Create Facebook ads
A few days before the concert, consider creating Facebook ads targeted to your fanbase and potential fans in the city.
This will significantly boost the visibility of your event and allow you to liquidate the last places.
With your emailing service, you should be able to target subscribers who live in a certain area without too much difficulty.
Tell these people the date of the concert and redirect them to a shop where they can buy their tickets.
Eventually, you can even send them a second e-mail the day before the concert, in order to solicit them again.
Use all the tools that allow you to gain visibility
Apart from social networks, there are many other ways to gain visibility.
List your concert on your website and also add it to live sites: Bandsintown, Setlist, Songkick, etc.
Also try to reach blogs or music magazines to promote your event.
The goal is to be where your potential fans could be.
3. Promote in your region
Network with others
Participate in events in your region, support other local artists, meet new people and develop partnerships.
Maybe if you have a good connection with a band or artist, they can promote your concert on their social networks. You’ll return the favor next time.
A few weeks before the concert, go out as much as you can and meet people.
Naturally, during the discussion, tell these people that you are a musician and that you have a concert date coming up. Invite them to come and keep in touch.
Also, contact the local press, offer tickets to be won on the local radio and get involved.
However, if you contact professionals, do this well in advance (up to 2 months before the date) to be sure to allow enough time.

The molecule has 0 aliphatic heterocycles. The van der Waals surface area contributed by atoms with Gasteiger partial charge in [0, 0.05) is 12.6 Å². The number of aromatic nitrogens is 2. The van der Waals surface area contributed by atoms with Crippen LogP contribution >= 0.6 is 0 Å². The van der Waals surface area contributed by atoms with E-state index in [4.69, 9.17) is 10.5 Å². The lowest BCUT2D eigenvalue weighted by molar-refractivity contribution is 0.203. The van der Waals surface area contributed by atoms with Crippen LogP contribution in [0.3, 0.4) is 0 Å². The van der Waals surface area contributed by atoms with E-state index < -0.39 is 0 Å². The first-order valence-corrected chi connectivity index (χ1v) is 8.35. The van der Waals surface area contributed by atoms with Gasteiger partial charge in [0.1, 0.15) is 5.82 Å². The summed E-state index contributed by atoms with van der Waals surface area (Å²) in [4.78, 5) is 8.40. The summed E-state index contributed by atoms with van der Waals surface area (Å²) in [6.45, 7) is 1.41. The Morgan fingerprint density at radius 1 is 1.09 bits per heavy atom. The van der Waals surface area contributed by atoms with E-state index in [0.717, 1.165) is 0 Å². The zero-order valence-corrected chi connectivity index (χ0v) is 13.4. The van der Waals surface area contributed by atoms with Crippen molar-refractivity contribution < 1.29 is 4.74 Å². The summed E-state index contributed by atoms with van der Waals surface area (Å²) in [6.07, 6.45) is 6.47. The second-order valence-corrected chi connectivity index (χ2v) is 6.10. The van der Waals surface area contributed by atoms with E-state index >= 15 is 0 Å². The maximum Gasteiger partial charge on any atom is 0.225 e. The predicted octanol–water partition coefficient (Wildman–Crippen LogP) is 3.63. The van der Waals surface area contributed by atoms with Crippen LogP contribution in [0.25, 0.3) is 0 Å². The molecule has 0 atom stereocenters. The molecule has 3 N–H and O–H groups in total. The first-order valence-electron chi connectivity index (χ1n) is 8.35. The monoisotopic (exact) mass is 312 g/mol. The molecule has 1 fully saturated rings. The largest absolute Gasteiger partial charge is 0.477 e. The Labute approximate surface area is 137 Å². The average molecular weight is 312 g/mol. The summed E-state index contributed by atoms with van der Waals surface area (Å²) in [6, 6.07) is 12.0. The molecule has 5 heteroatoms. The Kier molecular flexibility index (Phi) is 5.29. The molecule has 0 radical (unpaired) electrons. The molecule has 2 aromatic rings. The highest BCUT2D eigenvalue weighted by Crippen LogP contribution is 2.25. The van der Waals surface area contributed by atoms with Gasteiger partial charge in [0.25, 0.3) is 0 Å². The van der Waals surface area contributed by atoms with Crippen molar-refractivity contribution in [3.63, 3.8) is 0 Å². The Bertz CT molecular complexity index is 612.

Distribute your flyers
If your budget allows it, always remember to place your flyers around the concert hall where you are going to play, as well as near other musical places that correspond to your music (other concert halls, music shops, rehearsal halls, studios, etc.).
You can also distribute your flyers directly at the entrance of the concert halls, on the evenings when a group or similar artist plays there.
Contact your fans personally
While you may be tempted to want to do things quickly, there is nothing more powerful than taking the time to send a personalized invitation by letter, phone or text to people who might be interested.
If you have forged special relationships with some fans or want some pros to come and see you, here is the best way to bring them back to your concert.
Play… less often
As I told you earlier, ideally each of your concerts should be a unique event.
But if you play every week in the same room, with the same setlist, your shows will quickly lose interest.
After all, would you go to see your favorite band every week?
No. At some point, you will prioritize another activity, because you would have nothing to lose by missing a concert. It’s the same here.
Prefer to do a big concert in your area every month and a half, rather than playing too much and diluting your brand.
It will also allow you to prepare yourself much better, promote your concert and aim higher.
Today, it is no longer enough to have talent and be able to perform on stage.
You and your team must make every effort to do everything in your power to bring as many people as possible to your concerts.
It may seem laborious, but the reward is there: more income, more fans and more visibility.